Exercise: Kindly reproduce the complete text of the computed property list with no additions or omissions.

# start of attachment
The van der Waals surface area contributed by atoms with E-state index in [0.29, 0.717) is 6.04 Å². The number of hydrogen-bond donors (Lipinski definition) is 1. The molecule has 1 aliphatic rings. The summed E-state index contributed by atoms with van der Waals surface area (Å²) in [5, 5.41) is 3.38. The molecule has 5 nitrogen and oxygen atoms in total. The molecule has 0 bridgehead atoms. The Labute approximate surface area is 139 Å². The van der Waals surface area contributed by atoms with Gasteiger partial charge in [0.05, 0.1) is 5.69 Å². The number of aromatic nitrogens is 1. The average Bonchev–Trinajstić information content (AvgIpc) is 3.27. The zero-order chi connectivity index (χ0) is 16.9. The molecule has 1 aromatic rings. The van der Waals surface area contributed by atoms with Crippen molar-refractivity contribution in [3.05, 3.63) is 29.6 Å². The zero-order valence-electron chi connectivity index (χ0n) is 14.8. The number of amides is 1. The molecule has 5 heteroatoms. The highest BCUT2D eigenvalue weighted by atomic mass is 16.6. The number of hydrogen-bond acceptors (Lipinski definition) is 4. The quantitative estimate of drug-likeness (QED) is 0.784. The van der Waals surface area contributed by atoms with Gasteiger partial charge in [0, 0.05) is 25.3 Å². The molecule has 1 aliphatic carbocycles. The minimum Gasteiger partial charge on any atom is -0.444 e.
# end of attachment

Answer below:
The van der Waals surface area contributed by atoms with E-state index in [0.29, 0.717) is 6.04 Å². The number of hydrogen-bond donors (Lipinski definition) is 1. The molecule has 1 aliphatic rings. The summed E-state index contributed by atoms with van der Waals surface area (Å²) in [5, 5.41) is 3.38. The molecule has 5 nitrogen and oxygen atoms in total. The molecule has 0 bridgehead atoms. The Labute approximate surface area is 139 Å². The van der Waals surface area contributed by atoms with Gasteiger partial charge in [0.05, 0.1) is 5.69 Å². The number of aromatic nitrogens is 1. The average Bonchev–Trinajstić information content (AvgIpc) is 3.27. The zero-order chi connectivity index (χ0) is 16.9. The molecule has 1 aromatic rings. The van der Waals surface area contributed by atoms with Crippen molar-refractivity contribution in [3.05, 3.63) is 29.6 Å². The zero-order valence-electron chi connectivity index (χ0n) is 14.8. The number of amides is 1. The molecule has 5 heteroatoms. The highest BCUT2D eigenvalue weighted by atomic mass is 16.6. The number of hydrogen-bond acceptors (Lipinski definition) is 4. The quantitative estimate of drug-likeness (QED) is 0.784. The van der Waals surface area contributed by atoms with Gasteiger partial charge in [0, 0.05) is 25.3 Å². The molecule has 1 aliphatic carbocycles. The minimum Gasteiger partial charge on any atom is -0.444 e.